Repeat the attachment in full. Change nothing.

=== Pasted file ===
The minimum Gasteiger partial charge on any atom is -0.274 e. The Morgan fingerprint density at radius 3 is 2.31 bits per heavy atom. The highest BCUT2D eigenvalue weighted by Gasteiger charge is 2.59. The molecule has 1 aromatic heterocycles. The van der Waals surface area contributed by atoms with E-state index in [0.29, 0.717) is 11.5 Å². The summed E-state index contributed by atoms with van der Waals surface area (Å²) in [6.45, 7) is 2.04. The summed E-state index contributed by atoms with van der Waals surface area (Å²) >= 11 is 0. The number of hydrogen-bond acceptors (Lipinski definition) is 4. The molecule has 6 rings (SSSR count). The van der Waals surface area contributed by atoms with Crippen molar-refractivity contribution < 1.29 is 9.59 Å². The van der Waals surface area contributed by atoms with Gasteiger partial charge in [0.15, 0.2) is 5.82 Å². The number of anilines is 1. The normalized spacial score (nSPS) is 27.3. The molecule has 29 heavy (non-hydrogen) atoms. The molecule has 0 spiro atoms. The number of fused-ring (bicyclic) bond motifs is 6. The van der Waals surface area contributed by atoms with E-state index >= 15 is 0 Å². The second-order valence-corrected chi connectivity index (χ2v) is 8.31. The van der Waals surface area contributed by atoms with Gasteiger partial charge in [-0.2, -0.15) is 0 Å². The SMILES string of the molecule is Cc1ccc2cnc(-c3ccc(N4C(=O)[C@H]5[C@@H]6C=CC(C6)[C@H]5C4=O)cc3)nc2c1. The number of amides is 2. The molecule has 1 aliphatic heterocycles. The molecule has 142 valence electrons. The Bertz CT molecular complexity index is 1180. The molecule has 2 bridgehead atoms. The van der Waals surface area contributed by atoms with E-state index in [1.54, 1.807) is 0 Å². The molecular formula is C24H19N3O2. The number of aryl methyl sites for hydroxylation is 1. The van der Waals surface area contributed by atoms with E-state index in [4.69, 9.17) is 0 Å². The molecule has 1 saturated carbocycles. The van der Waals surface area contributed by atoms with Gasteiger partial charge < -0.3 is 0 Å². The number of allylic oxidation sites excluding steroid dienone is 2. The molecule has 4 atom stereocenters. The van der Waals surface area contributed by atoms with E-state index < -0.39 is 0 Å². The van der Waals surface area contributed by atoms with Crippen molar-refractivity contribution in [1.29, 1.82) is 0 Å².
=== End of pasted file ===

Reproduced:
The minimum Gasteiger partial charge on any atom is -0.274 e. The Morgan fingerprint density at radius 3 is 2.31 bits per heavy atom. The highest BCUT2D eigenvalue weighted by Gasteiger charge is 2.59. The molecule has 1 aromatic heterocycles. The van der Waals surface area contributed by atoms with E-state index in [0.29, 0.717) is 11.5 Å². The summed E-state index contributed by atoms with van der Waals surface area (Å²) in [6.45, 7) is 2.04. The summed E-state index contributed by atoms with van der Waals surface area (Å²) >= 11 is 0. The number of hydrogen-bond acceptors (Lipinski definition) is 4. The molecule has 6 rings (SSSR count). The van der Waals surface area contributed by atoms with Crippen molar-refractivity contribution < 1.29 is 9.59 Å². The van der Waals surface area contributed by atoms with Gasteiger partial charge in [0.15, 0.2) is 5.82 Å². The number of anilines is 1. The normalized spacial score (nSPS) is 27.3. The molecule has 29 heavy (non-hydrogen) atoms. The molecule has 0 spiro atoms. The number of fused-ring (bicyclic) bond motifs is 6. The van der Waals surface area contributed by atoms with E-state index >= 15 is 0 Å². The second-order valence-corrected chi connectivity index (χ2v) is 8.31. The van der Waals surface area contributed by atoms with Gasteiger partial charge in [-0.2, -0.15) is 0 Å². The SMILES string of the molecule is Cc1ccc2cnc(-c3ccc(N4C(=O)[C@H]5[C@@H]6C=CC(C6)[C@H]5C4=O)cc3)nc2c1. The number of amides is 2. The molecule has 1 aliphatic heterocycles. The molecule has 142 valence electrons. The Bertz CT molecular complexity index is 1180. The molecule has 2 bridgehead atoms. The van der Waals surface area contributed by atoms with E-state index in [1.54, 1.807) is 0 Å². The molecular formula is C24H19N3O2. The number of aryl methyl sites for hydroxylation is 1. The van der Waals surface area contributed by atoms with E-state index in [4.69, 9.17) is 0 Å². The molecule has 1 saturated carbocycles. The van der Waals surface area contributed by atoms with Gasteiger partial charge < -0.3 is 0 Å². The number of allylic oxidation sites excluding steroid dienone is 2. The molecule has 4 atom stereocenters. The van der Waals surface area contributed by atoms with E-state index < -0.39 is 0 Å². The van der Waals surface area contributed by atoms with Crippen molar-refractivity contribution in [1.29, 1.82) is 0 Å².